Friday, June 27, 2014

Let it Go!

Unless you have been living under a rock, you have heard of the movie Frozen.  I think every kid that I know has seen it at least once and has the soundtrack memorized.  My niece turned five in April and she chose to have a Frozen party.

Now I have not seen the movie.  Which of course shocked all of my niece's little friends.  I've promised to have my niece and nephew to my house for a sleepover when we will (FINALLY) watch the movie together.  My niece brings this up every time she sees me now.  "I'm still planning our sleepover, Aunt Joy," she said to me the other day.

I've read a lot about the movie so I kind of know the basic plot and who the main characters are.  Plus the movie is called Frozen, so ice is going to be a given.  And there is no shortage of Frozen cake pictures on the internet.  It's a crazy fad (but a good one).

I planned to do a fairly simple cake, but I still wanted it to look cool.  I decided to do a 10-inch round cake in light blue frosting.

The top would be covered with white fondant, like this:

This was the goal.
Maybe I shouldn't show this picture . . . .

You might think this would be easier than covering an entire cake with fondant.

But you would be wrong.  

If I did it again, I think I would do it very differently.  It's hard to make it smooth and nice with nice curvy edges.  It did not look that pretty, but I figured I could cover it up with snowflakes and make it look better.

Any Frozen cake worth it's salt needs to have snowflakes right?  I scoured the internet looking for a snowflake mold.  I finally found one that I really liked, but I didn't really want to spend over thirty dollars for a mold.

So instead I got this one.

I was a little apprehensive because many of the reviews on Amazon complained that the mold was way too shallow and therefore unusable.  But you don't want to have super thick snowflakes!!!  They are supposed to be delicate.  Anyways, it was pretty shallow, but it worked fine to pipe in the melted chocolate.  I made white and blue snowflakes.  (These turned out to be extremely popular with the kids.)

Now I needed a topper.  My plan was to buy Elsa and Anna figurines to just put on the top of the cake.  But you cannot find these figures anywhere for under ten dollars.  Seriously, it's impossible.  I knew I didn't have time to try and make them out of fondant.  Plus people are really hard to make.  So I asked Elisa which of the characters was her favorite.  "Elsa and Anna," she said.

I know you like both but which one is your favorite?

"Both," she said.  "And Olaf too!"

Aha!  Olaf is a snowman.  I don't really know how he fits in the story, but a snowman is made of round shapes.  I could make an Olaf!

I found this picture tutorial on Pinterest.  It is a little blurry, but it was clear enough to follow the directions.  I made Olaf the night before due to illness preventing me from working on it earlier in the week.  If I could do it again, I would make him more in advance.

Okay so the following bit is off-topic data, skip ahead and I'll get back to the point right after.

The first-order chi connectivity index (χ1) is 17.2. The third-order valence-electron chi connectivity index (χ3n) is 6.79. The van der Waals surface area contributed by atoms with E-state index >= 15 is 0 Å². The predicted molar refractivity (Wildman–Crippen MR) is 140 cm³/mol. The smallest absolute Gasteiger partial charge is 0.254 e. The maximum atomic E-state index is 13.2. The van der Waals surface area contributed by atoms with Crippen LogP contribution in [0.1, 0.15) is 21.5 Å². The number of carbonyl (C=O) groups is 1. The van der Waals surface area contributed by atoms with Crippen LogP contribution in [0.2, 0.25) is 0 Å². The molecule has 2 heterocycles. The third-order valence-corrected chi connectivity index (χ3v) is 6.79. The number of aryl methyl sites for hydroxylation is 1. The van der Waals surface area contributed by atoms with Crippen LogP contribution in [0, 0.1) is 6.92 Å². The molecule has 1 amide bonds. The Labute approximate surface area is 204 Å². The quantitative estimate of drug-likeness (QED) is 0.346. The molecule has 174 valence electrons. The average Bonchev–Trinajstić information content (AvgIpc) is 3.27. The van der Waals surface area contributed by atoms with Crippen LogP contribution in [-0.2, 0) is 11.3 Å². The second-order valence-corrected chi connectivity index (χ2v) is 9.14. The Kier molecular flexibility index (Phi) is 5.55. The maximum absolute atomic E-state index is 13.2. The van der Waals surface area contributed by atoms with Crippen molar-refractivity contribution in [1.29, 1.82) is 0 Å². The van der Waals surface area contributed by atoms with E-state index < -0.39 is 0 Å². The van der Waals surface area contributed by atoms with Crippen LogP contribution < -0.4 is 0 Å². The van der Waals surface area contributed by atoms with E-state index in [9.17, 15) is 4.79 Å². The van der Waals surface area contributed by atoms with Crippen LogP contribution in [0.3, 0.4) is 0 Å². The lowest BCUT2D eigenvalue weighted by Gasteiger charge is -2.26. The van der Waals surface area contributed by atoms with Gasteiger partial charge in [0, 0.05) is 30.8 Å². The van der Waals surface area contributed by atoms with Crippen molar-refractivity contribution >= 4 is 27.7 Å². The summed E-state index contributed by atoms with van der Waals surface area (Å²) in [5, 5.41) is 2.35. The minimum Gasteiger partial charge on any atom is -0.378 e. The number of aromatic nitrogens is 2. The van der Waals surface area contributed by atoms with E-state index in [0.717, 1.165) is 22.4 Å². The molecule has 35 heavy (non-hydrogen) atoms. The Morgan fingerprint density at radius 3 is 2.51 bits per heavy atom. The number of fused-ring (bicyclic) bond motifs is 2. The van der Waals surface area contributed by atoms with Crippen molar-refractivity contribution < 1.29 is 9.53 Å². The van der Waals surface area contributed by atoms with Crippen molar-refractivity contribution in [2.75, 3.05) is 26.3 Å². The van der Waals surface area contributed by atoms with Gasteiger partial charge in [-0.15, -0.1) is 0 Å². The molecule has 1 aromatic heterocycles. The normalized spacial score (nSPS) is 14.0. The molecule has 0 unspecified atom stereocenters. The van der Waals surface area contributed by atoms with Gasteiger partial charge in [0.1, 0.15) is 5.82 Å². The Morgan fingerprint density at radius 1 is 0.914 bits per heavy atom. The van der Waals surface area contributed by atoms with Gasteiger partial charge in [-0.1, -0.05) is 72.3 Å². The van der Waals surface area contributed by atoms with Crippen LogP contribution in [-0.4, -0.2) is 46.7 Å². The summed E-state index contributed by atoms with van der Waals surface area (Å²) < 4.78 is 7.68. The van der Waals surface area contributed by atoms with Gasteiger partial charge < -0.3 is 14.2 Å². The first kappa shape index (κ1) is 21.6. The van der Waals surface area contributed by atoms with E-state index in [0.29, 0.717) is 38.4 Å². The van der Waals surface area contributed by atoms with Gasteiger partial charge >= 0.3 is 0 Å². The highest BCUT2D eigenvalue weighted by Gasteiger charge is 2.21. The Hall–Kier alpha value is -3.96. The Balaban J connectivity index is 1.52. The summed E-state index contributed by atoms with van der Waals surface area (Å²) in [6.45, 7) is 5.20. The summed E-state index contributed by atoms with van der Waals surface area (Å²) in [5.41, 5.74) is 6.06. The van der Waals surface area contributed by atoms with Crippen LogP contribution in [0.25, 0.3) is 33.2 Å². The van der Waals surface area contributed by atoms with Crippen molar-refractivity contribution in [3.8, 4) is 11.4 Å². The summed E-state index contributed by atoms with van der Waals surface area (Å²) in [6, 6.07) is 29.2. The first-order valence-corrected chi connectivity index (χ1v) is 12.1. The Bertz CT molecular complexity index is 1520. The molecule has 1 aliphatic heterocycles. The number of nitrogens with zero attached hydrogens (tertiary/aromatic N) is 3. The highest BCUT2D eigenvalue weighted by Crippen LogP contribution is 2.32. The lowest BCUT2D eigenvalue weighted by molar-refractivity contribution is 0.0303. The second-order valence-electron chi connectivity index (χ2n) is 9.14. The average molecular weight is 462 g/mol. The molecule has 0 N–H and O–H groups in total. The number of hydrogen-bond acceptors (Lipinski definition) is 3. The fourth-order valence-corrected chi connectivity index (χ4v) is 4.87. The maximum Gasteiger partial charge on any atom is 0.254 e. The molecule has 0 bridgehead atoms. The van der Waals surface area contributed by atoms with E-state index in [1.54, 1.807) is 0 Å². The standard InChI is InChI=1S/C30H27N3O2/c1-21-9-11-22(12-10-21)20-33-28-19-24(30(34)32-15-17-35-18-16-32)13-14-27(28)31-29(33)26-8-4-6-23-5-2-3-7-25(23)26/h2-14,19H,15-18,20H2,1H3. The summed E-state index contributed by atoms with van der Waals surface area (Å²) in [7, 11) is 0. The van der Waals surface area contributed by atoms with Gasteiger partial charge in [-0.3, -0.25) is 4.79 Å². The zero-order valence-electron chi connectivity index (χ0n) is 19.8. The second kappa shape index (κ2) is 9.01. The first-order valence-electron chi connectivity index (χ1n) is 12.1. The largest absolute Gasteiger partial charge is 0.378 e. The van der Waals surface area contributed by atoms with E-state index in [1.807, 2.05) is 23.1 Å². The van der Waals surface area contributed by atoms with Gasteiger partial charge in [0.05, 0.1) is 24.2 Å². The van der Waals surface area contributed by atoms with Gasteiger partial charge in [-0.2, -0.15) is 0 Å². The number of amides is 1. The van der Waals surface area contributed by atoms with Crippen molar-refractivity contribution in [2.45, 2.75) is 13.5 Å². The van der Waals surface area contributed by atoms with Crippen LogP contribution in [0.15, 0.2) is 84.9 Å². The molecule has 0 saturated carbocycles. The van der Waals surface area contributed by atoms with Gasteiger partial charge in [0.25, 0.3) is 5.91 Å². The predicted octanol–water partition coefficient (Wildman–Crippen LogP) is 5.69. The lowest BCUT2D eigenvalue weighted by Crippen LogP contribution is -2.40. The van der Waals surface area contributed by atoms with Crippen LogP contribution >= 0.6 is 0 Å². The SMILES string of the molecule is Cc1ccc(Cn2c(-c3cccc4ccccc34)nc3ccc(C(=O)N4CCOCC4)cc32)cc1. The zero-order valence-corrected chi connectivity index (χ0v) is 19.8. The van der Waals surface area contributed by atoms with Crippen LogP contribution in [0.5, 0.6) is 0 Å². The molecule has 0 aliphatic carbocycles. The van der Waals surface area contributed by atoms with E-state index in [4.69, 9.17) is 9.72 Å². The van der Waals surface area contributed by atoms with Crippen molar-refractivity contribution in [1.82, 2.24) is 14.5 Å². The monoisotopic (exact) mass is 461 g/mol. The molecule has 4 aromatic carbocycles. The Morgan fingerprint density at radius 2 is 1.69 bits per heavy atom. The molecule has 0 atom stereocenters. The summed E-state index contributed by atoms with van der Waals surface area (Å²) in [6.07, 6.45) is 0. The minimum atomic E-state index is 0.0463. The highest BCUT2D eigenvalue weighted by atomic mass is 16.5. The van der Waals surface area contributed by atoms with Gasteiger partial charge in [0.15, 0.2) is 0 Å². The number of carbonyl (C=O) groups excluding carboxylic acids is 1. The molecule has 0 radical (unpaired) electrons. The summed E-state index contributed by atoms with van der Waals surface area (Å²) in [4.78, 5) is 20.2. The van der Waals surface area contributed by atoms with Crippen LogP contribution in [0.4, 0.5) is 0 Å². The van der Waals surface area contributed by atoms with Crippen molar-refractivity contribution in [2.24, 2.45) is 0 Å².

I put him on a lollipop stick instead of a dowel.  First I made the three balls so I could tell if they were about the correct size.  I put two balls on the stick and added the feet.

Then I made the head.  I thought this would be the hardest part.  I only had the picture instructions, so I was just kind of making it up as I went along.

At first it looked super creepy.  Here I've added the eyes and the background for the mouth.

Now the eyebrows and the buttons.

Next the little hairs on his head.

The arms were actually the hardest part.  I wrapped fondant around toothpicks, but it did not want to stick!  Eventually I got it to work.

Add the tooth and the nose - and there's Olaf!  I could only hope that he wasn't too heavy to stand up.

I also wanted to make a candy "5" for the top of the cake, but I wasn't sure if it would hold up either, once the candy hardened.  I piped the candy onto some parchment paper and stuck the lollipop stick into it.  I piped the blue candy over the white and stuck it in the fridge to harden.

On the day of  the party, I added the snowflakes to the cake and piped on Elisa's name.  Then I added blue raspberry rock candy crystals all along the border.  I was a little disappointed with this purchase.  They had absolutely no flavor whatsoever and only succeeded in turning my hands completely blue.  I would not buy them again.  But it did look cool - so I guess it was worth it.

I brought the cake to my sister's house without the toppers on.  I wasn't sure if the lollipop sticks would hold, so I didn't want to stick them in until I got there.  The five went in fine, although the stick was a little too long for the cake.  Should have made it slightly shorter.

Olaf went in fine too, but he was a bit heavier than I realized.  I knew that he was going to sink into the cake.  I wished I had a longer stick for him.  But we got some good pictures taken right away.  Olaf managed to stay up through lunch and through ice skating, which was several hours.  He did sink a little bit, but it wasn't too bad.

Everyone wanted Olaf, but of course he belonged to Elisa.  Unlike her brother, who chose to save his fondant angry birds, she decided to eat the poor snowman.

All in all, a very successful cake.  Happy birthday to my beautiful niece Elisa!

*If you are interested in ordering an Olaf topper without a cake, send me an email and I'll see what we can do.

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